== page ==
Hard to believe it has been eight months since my last post. I’ve been deep into Windows Sercurity and Reliabiltiy and was fortunate enough to have a chance to contribute to one of the two features I’m briefly blogging about today – RemoteFX.
So what are RemoteFX and Dynamic Memory?
RemoteFX is the next step in plumbing direct access to hardware in Virtual Machines (VM). Today Hyper-V gives direct access to disk (passthrough disks) and networking (VMQ and WinSockDirect). What is new with RemoteFX is the tie to hardware is even deeper for graphics. For example RemoteFX allows you to create and run a DirectX Shader in your VM. Having this level of graphics control and power in a VM while sharing “real graphics hardware” across VM’s on the host will enable all kinds of new applications to be virtualized. You can read more on it @ RemoteFX.
Dynamic Memory (DM) is a new feature that will allows greater consolidation of VM’s. DM will aide VM consolidation by allowing physical host memory to be shared between VM’s. While the total memory used across VM’s can appear to exceed total host physical memory it is actually in one of two categories – “free – ie its all zeros” or “physcial- meaning it is backed by a host physical page”. So how is this different from what Hyper-V could do before? In previous versions of Hyper-V (Windows Server 2008 (SP1 / SP2 / R2) you have to statically set the amount of memory a VM would use before you start it. For example you might set 2GB for a Server VM. Now with Dynamic memory you get to set an initial value like 1GB and a maximum of 4GB. As more VM’s run on a host Hyper-V will look to see which VM’s are most memory contrained and “borrow” memory from one VM’s to give to another. From the perspective of the VM it just looks like the System is using more memory where in fact the memory the system is reporting as used is no long backed by phsical memory in the host. It is just a holding place. At some future point I might go into more on how DM actually works and some of its balancing goals however today was you to let you know it is out there. You can also read more @ Hyper-V Dynamic Memory Evaluation Guide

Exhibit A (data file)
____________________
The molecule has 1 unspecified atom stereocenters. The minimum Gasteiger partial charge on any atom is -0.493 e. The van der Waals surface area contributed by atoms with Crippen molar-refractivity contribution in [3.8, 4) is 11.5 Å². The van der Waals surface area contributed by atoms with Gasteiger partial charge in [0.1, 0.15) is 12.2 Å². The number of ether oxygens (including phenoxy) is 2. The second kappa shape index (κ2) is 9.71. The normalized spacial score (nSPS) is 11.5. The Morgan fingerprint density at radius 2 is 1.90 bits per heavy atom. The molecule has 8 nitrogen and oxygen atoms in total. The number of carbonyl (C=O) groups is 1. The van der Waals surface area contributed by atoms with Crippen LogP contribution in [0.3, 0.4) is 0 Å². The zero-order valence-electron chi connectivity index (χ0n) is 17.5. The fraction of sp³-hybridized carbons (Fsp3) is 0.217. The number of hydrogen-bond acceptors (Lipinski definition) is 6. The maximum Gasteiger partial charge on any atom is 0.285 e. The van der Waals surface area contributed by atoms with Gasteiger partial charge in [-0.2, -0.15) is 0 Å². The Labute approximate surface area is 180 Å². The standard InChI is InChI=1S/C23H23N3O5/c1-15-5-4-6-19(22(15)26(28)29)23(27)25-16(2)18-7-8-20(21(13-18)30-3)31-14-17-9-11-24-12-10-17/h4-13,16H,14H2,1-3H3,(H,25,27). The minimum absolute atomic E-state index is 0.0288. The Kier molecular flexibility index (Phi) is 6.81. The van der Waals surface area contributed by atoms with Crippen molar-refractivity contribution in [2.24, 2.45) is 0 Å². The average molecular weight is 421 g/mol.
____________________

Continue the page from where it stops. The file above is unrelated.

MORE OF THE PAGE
So where can you get these new features? These new features are available in Windows Server R2 SP1 and Windows7 SP1. Today you can only download the RC (http://technet.microsoft.com/en-us/evalcenter/ff183870.aspx) however keep a look out for the final release of SP1.